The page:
International Women’s Day 2021

8 March 2021

As part of International Women's Day we have some excellent articles from our experts aimed at helping women know their worth and take ownership of their own affairs when it comes to pensions, wills, powers of attorney and property. In our first article, Jacqueline Fitzgerald gives an overview of the history of the women's right's movement and looks at where we are today. 

Monday 8 March 2021 is International Women's Day. That such a day is necessary speaks volumes about the gender bias and inequality, not just at home but throughout the world. 

The Representation of the People Act 1832 introduced the first explicit statutory bar to women voting. The movement to fight for women's right to vote continued until the outbreak of World War I on 4 August 1914, when party politics, including suffragette campaigns were suspended. Women's rights suspended so that the world could focus on the rights of other persecuted minorities. Even by 1918 and the Representation of the People Act, all men over 21 who met property qualifications could vote, but women had to be 30. It took a Conservative government in 1928 equalising the franchise to all over 21. 

Women only obtained the right to vote in federal elections in Switzerland as recently as 1971, and one Swiss canton held out on women's votes until 1991. In Saudi Arabia it was December 2015. 

Closer to home, despite the Equal Pay Act 1970, the Office for National Statistics feels the need to survey and report on the gender pay gap in the UK. In 2020 the gender pay gap among all employees was 15.5%, although higher earners experience a much larger difference in hourly pay between the sexes. However, many commentators think the ONS figure is an underestimation. 

The gender pay gap is a measure across all jobs in the UK, not of the differences in pay between men and women doing the same job. 

In September 2020 the Financial Times reported that 3 out of 4 UK companies paid their male staff more than their female staff and in 9 out of 17 sectors in the economy, men earn 10% or more on average than women. The Equal Pay Act 2010 requires companies with at least 250 staff to report the difference between what they pay male and female employees. However, the reporting exercise has shown major flaws in the way the process was designed. The data shows that women are more likely to work for an employer where overall men are payed more and this is because of the presence of more senior men than women.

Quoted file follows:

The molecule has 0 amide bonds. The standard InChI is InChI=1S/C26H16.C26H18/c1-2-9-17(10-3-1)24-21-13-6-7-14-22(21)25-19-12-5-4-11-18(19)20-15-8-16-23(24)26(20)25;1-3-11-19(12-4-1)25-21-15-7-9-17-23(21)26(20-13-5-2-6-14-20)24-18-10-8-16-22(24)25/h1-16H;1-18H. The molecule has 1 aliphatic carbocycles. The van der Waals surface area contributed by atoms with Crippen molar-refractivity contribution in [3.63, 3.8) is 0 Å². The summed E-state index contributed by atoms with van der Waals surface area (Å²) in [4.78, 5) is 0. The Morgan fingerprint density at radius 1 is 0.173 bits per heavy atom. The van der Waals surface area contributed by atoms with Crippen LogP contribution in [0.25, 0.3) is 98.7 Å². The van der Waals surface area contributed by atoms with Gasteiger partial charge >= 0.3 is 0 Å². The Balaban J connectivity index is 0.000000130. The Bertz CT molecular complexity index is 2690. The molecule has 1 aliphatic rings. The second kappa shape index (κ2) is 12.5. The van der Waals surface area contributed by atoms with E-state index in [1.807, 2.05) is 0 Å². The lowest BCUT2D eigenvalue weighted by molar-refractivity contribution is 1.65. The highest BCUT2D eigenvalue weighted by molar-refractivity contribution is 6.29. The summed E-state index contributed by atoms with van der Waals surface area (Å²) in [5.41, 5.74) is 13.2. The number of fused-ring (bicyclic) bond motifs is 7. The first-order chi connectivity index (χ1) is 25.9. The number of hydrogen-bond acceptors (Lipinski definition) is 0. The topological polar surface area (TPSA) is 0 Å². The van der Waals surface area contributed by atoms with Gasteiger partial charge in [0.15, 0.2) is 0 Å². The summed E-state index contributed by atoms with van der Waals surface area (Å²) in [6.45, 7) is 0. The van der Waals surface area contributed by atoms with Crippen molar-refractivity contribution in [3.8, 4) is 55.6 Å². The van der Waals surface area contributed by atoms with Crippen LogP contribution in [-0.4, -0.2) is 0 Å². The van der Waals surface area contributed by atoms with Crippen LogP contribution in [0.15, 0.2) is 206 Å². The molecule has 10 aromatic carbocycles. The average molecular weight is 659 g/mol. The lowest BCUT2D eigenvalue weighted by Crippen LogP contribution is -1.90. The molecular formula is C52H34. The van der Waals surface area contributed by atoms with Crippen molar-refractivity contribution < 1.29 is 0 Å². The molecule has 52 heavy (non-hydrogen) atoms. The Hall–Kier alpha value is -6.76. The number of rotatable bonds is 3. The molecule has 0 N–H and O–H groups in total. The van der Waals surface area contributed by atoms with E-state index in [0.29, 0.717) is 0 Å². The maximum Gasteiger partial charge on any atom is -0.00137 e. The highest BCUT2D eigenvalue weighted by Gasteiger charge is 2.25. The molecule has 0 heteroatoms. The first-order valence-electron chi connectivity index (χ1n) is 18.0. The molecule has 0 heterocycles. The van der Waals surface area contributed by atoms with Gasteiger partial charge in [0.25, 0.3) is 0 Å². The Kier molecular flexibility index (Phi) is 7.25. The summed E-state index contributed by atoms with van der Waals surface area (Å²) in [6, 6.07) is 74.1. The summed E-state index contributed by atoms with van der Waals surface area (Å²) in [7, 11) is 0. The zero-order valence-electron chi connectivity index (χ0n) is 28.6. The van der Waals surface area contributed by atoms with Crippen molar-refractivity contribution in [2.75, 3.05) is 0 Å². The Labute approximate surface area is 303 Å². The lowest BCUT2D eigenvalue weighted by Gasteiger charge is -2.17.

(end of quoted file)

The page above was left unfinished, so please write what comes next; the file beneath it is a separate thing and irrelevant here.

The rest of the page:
Professional services employers, such as lawyers and management consultants, do not need to include equity partners in their reporting, as they are not employees, although some like EY and Deloitte voluntarily disclose this information. Partners tend to be highly paid and disproportionately male. 

The data and research suggests that 85% of women work for a company with a pay gap that favours men. It shows 93% of men work for a company that pays them equally or better than women. 

Ahead of IWD 2021, PWC has published its report, Women in Work Index 2021. This shows the pace to achieve gender equality across the OECD is slow and that the Coronavirus pandemic threatens to reverse the gains made in the last 10 years, as the negative impacts of the pandemic disproportionately affect women. The report finds that increasing female employment rates across OECD could boost OECD GDP by $US6 trillion and closing the gender pay gap could boost it by $US2 trillion. 

In 2019 Iceland retained its place as the top performing OECD country, followed by Sweden and New Zealand. The UK was 16th out of 33. 

The full impact of the Coronavirus pandemic on women in work has not yet been realised. Without definitive action the progress towards gender parity in the workplace will be reversed. PWC's analysis shows that the OECD needs progress to be twice as fast as its previous rate, to recover completely by 2030. 

Attitudes generally need to change as these impacts on promotion and in turn salary. How often is a man who interrupts the working day to deal with child care seen as a great Dad, as against a woman who is seen as a bad employee? Women remain primarily responsible for the majority of child and caring roles in families and this is even more so during the Coronavirus pandemic and home-schooling. 

The PWC report encourages us all to #ChooseToChallenge inequalities and gender biases towards women and work. It is the campaign theme for IWD. 

So in the workplace do you call out gender inequalities? Yes, no, maybe? Only when it affects you, your wife, your partner, your sister, your daughter? 

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